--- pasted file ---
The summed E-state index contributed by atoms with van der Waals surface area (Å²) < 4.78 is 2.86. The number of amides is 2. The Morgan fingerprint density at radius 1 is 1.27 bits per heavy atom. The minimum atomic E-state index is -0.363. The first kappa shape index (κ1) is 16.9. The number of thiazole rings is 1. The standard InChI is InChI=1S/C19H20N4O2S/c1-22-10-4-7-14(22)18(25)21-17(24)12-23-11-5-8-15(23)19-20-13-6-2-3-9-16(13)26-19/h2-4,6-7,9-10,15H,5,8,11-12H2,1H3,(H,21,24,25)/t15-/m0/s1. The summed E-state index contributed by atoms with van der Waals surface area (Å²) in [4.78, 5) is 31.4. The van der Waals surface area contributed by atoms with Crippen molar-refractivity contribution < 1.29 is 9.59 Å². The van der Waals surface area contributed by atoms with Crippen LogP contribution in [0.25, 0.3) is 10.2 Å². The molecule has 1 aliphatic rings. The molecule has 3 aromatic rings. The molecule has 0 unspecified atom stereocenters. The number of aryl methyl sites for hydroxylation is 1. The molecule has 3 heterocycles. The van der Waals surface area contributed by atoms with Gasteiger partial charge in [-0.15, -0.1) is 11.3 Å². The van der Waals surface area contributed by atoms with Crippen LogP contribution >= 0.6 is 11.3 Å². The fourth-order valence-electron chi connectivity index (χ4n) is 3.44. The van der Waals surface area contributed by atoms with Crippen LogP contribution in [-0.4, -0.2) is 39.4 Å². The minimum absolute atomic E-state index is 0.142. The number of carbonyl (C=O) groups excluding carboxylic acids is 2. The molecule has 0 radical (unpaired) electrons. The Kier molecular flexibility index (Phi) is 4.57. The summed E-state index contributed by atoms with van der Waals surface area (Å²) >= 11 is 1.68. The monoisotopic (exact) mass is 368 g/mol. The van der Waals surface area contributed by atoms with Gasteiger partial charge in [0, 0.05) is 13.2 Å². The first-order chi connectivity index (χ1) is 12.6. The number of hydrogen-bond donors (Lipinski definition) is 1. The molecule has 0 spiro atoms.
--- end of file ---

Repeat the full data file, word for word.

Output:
The summed E-state index contributed by atoms with van der Waals surface area (Å²) < 4.78 is 2.86. The number of amides is 2. The Morgan fingerprint density at radius 1 is 1.27 bits per heavy atom. The minimum atomic E-state index is -0.363. The first kappa shape index (κ1) is 16.9. The number of thiazole rings is 1. The standard InChI is InChI=1S/C19H20N4O2S/c1-22-10-4-7-14(22)18(25)21-17(24)12-23-11-5-8-15(23)19-20-13-6-2-3-9-16(13)26-19/h2-4,6-7,9-10,15H,5,8,11-12H2,1H3,(H,21,24,25)/t15-/m0/s1. The summed E-state index contributed by atoms with van der Waals surface area (Å²) in [4.78, 5) is 31.4. The van der Waals surface area contributed by atoms with Crippen molar-refractivity contribution < 1.29 is 9.59 Å². The van der Waals surface area contributed by atoms with Crippen LogP contribution in [0.25, 0.3) is 10.2 Å². The molecule has 1 aliphatic rings. The molecule has 3 aromatic rings. The molecule has 0 unspecified atom stereocenters. The number of aryl methyl sites for hydroxylation is 1. The molecule has 3 heterocycles. The van der Waals surface area contributed by atoms with Gasteiger partial charge in [-0.15, -0.1) is 11.3 Å². The van der Waals surface area contributed by atoms with Crippen LogP contribution >= 0.6 is 11.3 Å². The fourth-order valence-electron chi connectivity index (χ4n) is 3.44. The van der Waals surface area contributed by atoms with Crippen LogP contribution in [-0.4, -0.2) is 39.4 Å². The minimum absolute atomic E-state index is 0.142. The number of carbonyl (C=O) groups excluding carboxylic acids is 2. The molecule has 0 radical (unpaired) electrons. The Kier molecular flexibility index (Phi) is 4.57. The summed E-state index contributed by atoms with van der Waals surface area (Å²) >= 11 is 1.68. The monoisotopic (exact) mass is 368 g/mol. The van der Waals surface area contributed by atoms with Gasteiger partial charge in [0, 0.05) is 13.2 Å². The first-order chi connectivity index (χ1) is 12.6. The number of hydrogen-bond donors (Lipinski definition) is 1. The molecule has 0 spiro atoms.